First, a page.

Keep faith in Panesar, says Moores

Coach attributes spinner's lack of potency to shortage of Test match practice

Peter Moores, the England coach, yesterday defended the bowling of Monty Panesar as Kevin Pietersen's side attempted to come to terms with Monday's remarkable defeat to India. Panesar was expected to spin England to victory on the final day of the first Test but he failed to take a wicket as the hosts reached their target of 387 for the loss of only four wickets, and by so doing completed the fourth highest run chase in the history of Test cricket.

Had the pitch not been dry and worn, and offering both spin and bounce to a slow bowler, accusing eyes would not currently be focusing on England's premier spinner. But the surface on which a Sachin Tendulkar-inspired India raced to victory should potentially have made Panesar England's match-winner.

The worrying thing for the team and Panesar is that the Chennai Test is not the only occasion this year where he has struggled to make any impact on the day when a spinner should be at his most effective – the final day of a Test. In the draw against New Zealand at Lord's in May he took only one wicket as England pushed for victory and, more memorably, he claimed just two scalps when South Africa successfully chased down 281 at Edgbaston. The defeat led to Michael Vaughan's resignation as England captain.

"I have sympathy for Monty," said Moores, as England travelled from Chennai to here for Friday's second Test. "He probably hasn't played in a competitive game for three months. We didn't have a warm-up game and that is difficult for a spinner who wants to bowl some overs in match conditions. He needs this to go through the gears and to get back some sort of rhythm. And that is quite challenging for someone faced with the task of trying to bowl out an Indian Test match team."

Removing the likes of Virender Sehwag, Gautam Gambhir, Rahul Dravid, VVS Laxman, Yuvraj Singh and Tendulkar is a tough task for any spinner, as Shane Warne and Muttiah Muralitharan have found out on their visits here. In nine Tests in India Warne took 34 wickets at an average of 43.1, whereas Muralitharan's 31 wickets here have cost him just under 40 runs each.

Even so there is a feeling that Panesar is not learning and developing as a bowler as quickly as he should. It is not that he is not a good bowler – he is – it is just that he is not making the progress many think he should.

Warne has criticised him for this, saying that Panesar does not look like a bowler who has played 30-odd Tests but like one who has played the same Test 30 odd times. It is the lack of variety and apparent nous that is of most concern. Rarely is he seen to go up to his captain, whether it has been Pietersen or Vaughan, with suggestions as to what he should do. He just seems to slip into automatic pilot mode when he gives his sun hat to the umpire at the start of an over.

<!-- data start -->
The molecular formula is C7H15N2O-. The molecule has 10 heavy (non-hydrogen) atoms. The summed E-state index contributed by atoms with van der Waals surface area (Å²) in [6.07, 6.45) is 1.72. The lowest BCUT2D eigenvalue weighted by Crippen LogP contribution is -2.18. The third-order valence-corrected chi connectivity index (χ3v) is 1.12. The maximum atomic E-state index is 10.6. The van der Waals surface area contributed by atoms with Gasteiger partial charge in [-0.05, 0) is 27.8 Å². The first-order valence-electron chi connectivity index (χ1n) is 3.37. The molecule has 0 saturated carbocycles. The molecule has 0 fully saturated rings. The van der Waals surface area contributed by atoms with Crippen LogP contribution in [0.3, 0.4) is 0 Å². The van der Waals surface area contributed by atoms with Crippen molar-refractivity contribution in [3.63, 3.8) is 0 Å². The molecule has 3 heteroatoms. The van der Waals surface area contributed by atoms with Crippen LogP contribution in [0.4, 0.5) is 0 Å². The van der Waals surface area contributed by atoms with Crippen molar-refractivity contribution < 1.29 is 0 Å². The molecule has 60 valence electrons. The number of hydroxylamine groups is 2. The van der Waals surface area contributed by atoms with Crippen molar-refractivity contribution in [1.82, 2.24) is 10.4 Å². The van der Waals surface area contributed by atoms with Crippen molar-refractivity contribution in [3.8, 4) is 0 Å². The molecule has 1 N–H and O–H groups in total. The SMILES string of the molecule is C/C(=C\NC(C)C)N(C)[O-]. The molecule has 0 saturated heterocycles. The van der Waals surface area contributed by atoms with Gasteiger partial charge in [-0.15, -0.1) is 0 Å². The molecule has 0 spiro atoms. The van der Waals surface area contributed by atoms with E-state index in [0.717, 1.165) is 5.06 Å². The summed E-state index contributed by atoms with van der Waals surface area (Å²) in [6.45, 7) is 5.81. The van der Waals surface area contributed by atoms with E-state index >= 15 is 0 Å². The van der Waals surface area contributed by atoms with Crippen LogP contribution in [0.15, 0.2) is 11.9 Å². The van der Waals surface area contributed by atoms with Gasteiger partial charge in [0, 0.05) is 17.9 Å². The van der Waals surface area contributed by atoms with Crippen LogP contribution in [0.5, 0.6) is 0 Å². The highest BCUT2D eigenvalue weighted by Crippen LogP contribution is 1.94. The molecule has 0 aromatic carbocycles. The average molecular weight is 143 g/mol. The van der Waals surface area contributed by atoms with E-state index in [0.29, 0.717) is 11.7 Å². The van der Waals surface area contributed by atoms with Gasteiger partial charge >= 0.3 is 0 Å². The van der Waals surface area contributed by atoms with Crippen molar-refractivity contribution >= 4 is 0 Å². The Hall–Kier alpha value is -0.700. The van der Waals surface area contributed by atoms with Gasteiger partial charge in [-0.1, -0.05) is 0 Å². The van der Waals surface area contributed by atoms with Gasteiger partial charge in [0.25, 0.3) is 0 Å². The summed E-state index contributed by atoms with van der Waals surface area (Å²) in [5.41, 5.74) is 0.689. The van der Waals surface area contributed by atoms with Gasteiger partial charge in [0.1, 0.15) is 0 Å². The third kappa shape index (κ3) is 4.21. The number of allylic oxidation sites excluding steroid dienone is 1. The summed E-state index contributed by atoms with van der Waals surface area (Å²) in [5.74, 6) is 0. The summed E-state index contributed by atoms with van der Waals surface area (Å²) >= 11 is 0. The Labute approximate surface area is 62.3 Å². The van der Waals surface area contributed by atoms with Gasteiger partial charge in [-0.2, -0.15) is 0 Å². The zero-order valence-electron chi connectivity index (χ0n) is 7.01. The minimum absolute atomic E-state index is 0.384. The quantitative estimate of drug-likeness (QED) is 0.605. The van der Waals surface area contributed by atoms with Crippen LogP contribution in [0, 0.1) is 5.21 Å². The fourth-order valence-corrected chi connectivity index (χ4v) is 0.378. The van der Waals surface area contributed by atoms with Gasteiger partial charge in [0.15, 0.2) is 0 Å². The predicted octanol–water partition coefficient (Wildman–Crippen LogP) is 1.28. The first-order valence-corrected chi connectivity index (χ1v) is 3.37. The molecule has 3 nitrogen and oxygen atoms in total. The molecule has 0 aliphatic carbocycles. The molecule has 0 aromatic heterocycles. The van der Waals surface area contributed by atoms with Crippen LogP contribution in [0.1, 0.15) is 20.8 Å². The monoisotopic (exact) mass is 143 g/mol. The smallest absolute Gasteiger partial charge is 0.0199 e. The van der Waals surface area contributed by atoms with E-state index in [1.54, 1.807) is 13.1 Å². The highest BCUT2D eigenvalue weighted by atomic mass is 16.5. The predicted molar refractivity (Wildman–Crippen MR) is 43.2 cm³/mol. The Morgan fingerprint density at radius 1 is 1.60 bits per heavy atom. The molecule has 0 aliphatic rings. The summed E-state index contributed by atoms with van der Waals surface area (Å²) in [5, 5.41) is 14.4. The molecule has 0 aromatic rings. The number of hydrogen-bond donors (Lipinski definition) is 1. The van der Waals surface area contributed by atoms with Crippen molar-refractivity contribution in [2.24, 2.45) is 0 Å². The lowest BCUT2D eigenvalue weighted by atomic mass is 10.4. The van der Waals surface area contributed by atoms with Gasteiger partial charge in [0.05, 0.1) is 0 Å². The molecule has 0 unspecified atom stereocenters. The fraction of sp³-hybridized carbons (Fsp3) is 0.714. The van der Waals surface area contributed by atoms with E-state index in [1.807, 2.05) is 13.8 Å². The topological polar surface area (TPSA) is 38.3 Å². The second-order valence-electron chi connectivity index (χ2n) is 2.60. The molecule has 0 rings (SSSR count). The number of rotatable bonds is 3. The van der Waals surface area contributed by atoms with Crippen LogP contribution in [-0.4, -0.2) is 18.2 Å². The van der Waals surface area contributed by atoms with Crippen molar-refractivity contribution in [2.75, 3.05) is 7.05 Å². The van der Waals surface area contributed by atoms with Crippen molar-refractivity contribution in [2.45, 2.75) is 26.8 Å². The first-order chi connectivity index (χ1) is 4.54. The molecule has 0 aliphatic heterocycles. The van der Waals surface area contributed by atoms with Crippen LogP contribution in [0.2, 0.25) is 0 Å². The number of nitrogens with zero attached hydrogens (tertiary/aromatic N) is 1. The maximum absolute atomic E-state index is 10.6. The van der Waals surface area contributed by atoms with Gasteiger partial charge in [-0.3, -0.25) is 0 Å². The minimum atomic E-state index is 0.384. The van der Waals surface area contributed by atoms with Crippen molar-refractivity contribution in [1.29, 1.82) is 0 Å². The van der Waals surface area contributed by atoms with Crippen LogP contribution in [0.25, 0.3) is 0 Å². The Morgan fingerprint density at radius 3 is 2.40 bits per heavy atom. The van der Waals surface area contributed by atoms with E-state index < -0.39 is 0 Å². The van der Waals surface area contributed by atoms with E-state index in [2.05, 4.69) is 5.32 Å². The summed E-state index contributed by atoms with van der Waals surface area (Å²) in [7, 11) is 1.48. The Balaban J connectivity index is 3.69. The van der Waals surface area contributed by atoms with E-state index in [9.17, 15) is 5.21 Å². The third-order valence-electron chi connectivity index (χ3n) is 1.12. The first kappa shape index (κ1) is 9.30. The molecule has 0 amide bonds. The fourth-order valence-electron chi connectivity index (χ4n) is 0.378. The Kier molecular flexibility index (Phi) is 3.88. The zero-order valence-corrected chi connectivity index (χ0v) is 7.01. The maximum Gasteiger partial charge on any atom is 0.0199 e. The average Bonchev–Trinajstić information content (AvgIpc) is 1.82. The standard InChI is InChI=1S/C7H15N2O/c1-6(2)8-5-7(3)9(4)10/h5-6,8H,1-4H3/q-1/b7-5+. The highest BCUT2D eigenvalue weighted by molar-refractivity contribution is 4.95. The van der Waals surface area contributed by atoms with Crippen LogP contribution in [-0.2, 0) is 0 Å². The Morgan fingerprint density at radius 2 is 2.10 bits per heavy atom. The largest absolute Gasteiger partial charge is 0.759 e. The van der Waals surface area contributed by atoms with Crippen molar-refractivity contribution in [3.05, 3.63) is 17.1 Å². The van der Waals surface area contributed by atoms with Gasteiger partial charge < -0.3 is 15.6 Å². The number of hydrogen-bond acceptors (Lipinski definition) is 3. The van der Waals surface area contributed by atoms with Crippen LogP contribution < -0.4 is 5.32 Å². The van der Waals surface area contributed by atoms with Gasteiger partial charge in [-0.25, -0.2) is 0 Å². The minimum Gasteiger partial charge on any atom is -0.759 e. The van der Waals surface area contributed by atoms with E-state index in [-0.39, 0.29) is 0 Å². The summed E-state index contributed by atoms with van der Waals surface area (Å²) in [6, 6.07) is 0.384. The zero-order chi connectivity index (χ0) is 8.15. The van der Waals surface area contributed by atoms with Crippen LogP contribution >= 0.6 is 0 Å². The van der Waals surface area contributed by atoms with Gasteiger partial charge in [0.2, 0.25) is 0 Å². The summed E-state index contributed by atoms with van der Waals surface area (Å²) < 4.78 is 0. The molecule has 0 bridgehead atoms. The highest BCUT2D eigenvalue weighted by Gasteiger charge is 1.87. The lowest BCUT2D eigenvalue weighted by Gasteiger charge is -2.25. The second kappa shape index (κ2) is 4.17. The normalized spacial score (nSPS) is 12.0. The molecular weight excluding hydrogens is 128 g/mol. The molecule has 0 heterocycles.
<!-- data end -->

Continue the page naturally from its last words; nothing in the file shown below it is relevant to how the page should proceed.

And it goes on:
Moores refutes such suggestions. "Monty's record in Test cricket, where he takes his wickets at an average of 32, compares very favourably to a lot of spinners at the start of their careers," he said. "He is still quite young [26]. I don't think you can just flip somebody over and turn them in to something different. He is what he is. He has a very good stock ball that he can repeat easily, which is very important in Test cricket. And he can do that under pressure.

"People talk a lot about him developing and changing his pace etc, but those skills take time to develop and they take confidence. Bowlers have to add things to their game and Monty is in that position. I don't think it was easy as some people think to bowl spin on that pitch, otherwise the Indian spinners would have taken loads of wickets, and they didn't."

Panesar's problems, if indeed he has any – perhaps he is fulfilling his potential at this moment in time – are not technical. He has a beautiful high action and big hands, which allow him to wrap his long fingers around the seam of the ball and give it a big rip.

It could be that he currently struggles to cope with the expectation that is placed upon him in situations similar to those on Monday. Philip Tufnell, the former Middlesex and England left-arm spinner, did not enjoy bowling in the fourth innings of matches on turning pitches because everyone expected him to win the game for the team. But despite such concerns he managed to hold his nerve, averaging 29 in the fourth innings of Tests.

Panesar averages almost 35 in the similar stage of Tests, but he is a better bowler than Tufnell. Interestingly, Panesar is most effective in the third innings of games, a trend that suggests he thrives in setting up victories but does not yet revel in completing them.

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